“No,” she said.

Familiarity swelled within him, though he could not determine why, exactly. He didn’t think it was because she had tried to escape before.

“To the wall,” Belphegor said.

She went to the wall—but she did not spread her legs. She wrapped her hand in one of the chains and snapped it from its moorings with a jerk of her arm.

The slave whipped the chain in a wide arc, snapping the spurs at his knees.

You go to the wall,” she said.

Her voice did not have that raw quality characteristic of slave voices. Whether screaming for mercy or whispering a prayer, they spoke as though their delicate mucus membranes had been stripped by granite. The dry air was brutal to a mortal’s system. Their entire bodies cried out from the endless agony of it. But hers did not.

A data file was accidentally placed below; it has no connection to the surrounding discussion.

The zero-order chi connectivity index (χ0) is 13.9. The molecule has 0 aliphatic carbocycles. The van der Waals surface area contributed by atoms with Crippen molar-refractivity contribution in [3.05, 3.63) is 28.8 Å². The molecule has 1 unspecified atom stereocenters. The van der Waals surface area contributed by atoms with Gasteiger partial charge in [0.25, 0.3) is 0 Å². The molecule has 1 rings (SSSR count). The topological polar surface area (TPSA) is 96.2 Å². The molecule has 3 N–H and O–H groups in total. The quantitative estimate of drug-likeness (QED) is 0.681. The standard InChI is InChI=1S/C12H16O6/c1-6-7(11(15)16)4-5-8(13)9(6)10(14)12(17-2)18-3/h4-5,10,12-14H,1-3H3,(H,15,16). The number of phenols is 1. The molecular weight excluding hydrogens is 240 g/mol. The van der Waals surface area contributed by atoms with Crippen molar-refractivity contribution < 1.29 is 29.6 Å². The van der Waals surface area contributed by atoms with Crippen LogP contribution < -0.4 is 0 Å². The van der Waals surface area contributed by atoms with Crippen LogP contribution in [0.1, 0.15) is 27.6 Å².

It stood to reason, then, that she was not mortal at all.

“Who are you?” Belphegor asked.

She snapped the chain at him again with a powerful twist of her arm. “Palms to the wall. Spread your feet.”

It was absurd. Like a dog asking its master to roll over.

He reached for her with the intention of positioning her body by force. She ducked under his hand, flinging the chain like a whip to wrap it around his forearm. The tip of it tug into his sleeve and caught.

The slave wrenched it back, almost pulling Belphegor off of his feet. He was surprised by her immense strength. He actually staggered.

She had behaved so well. She had defecated on command, allowed her hair to be brushed, ate the meat without her hands. This creature was nothing like the thing he had led from the cage.